Discussion on FMJ effectiveness.


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C-grunt
August 18, 2007, 08:52 PM
OK First of all this is not supposed to be a caliber war. Im talking about the different shapes of FMJ bullets out there. I originally thought this when I recently bought my Bersa .380. I havent been able to shoot it yet but I got a box of rounds for it. The WWB 95grn bullets have a flat point like a .40 SW does. My thinking is this type of round would do more damage than a bullet of the same caliber but of a more rounded profile. So say comparing it to a standard 115 grn 9mm, which would be more effective (hypothetically). The 9mm is quite a bit more powerfull, but I think the .380 would do more damage do to the shape of the projectile.

What do you guys think?

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Deer Hunter
August 18, 2007, 09:14 PM
I would tend to believe that each bullet would perform extremely close to eachother.

Feanaro
August 18, 2007, 09:58 PM
I don't have a copy of Duncan MacPherson's works but he had a little formula that showed how effective certain bullet shapes were at crushing tissue. There isn't much difference between a roundnose and flatpoint, IIRC. On the other hand, a wadcutter crushes the most tissue for its size.

Snapping Twig
August 19, 2007, 12:58 AM
The size of the metplat (flat point) makes a difference. A large metplat transmits shock, a round nose isn't so efficient.

This is one of the reasons a cast SWC works so well for hunting. There are of course many other variables involved, but given the choice you mentioned, I'd go with a flat point over ball any day.

WeedWhacker
August 19, 2007, 02:09 AM
All the talk about bullet shape is academic until after each type is known and tested to be reliable in your firearm. Nothing like having a magazine full of better bullets pull a double-feed on you right when you need to use one.

makarovnik
August 20, 2007, 02:17 AM
I read a report about a test shooting .380acp roundnose FMJ into pig skulls. Many or them just bounced off. They only entered when shot exactly perpendicular to the skull. The same test with hollowpoints yielded better results. The thinking was that the sharp edge helped cut into the bone rather than ricocheting off.

Otherwise, in soft tissue, the FMJ usually out-penetrates hollowpoints. Penetration is a concern with the .380acp anyway.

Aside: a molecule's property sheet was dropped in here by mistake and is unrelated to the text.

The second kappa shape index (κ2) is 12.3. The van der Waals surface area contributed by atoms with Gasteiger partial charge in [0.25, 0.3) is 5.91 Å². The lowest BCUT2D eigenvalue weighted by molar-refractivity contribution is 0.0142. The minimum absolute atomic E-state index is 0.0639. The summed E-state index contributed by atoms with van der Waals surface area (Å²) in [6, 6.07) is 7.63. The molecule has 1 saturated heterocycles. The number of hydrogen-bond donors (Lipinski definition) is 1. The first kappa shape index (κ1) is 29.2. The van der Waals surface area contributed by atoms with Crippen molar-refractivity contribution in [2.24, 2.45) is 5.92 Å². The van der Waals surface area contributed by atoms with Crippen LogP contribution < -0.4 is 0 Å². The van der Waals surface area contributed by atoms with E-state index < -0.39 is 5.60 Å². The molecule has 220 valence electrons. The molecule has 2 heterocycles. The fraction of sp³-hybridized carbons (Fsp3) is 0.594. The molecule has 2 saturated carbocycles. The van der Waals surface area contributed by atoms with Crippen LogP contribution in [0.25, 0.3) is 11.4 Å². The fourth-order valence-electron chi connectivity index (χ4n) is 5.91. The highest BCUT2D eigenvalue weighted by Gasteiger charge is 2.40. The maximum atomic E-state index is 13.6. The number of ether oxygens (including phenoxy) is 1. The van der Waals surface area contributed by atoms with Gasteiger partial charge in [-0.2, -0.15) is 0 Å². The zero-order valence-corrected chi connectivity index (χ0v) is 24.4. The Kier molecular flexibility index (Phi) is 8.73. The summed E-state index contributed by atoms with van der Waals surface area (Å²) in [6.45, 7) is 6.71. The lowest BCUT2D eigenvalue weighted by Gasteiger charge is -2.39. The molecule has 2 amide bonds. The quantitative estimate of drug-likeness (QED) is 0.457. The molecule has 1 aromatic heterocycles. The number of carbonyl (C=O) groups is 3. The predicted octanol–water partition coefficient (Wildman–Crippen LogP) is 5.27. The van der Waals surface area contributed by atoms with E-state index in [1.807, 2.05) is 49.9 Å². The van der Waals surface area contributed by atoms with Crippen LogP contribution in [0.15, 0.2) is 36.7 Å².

Bezoar
August 20, 2007, 11:10 PM
dont forget that way way back in the days of bolt action ar,y rifles the troops would file down the tips of fmj rounds to gt some exposed lead. That would give some expansin in soft tissue. But file to much nose away and you end up with a copper jacket stuck in a barrel with the lead core flying downrange/

bluetopper
August 21, 2007, 10:58 PM
In .380, I would use FMJ ball ammo for maximum penetration.

Accuracy is King, penetration is Queen, everything else is Angels dancing in the wind.

W.E.G.
August 21, 2007, 11:45 PM
Massad Ayoob said quite a while back, "A .380 is a good gun to carry when you don't need a gun."

Meplat or no meplat, the .380 just doesn't offer much energy to transfer. At best, the .380 causes blood loss - which is better than harsh language.

I think you want whatever round functions best in your gun. I don't think you are going to get much bonus blood loss from the "hydrostatic shock" of a (probably non-expanding) hollowpoint .380 bullet. An in-and-out wound (two holes - and hopefully several of them) is probably the best-case scenario for a .380.

kir_kenix
August 22, 2007, 07:46 AM
i feel that a flatter nosed bullet would do more crush damage then a similar bullet w/ a more rounded profile...
having said that, we are talking about .380, so i would have to think that penetration IS what you are looking for, so i would feel more inclined to carry ball over a flat nosed bullet. i feel a round profile bullet would have a better chance of penetrating deeper (hopefully into some vital organs). the fact of the matter is that .380 just doesnt have enough energy (in my mind) to warrant a different bullet profile to maximize crush damage.

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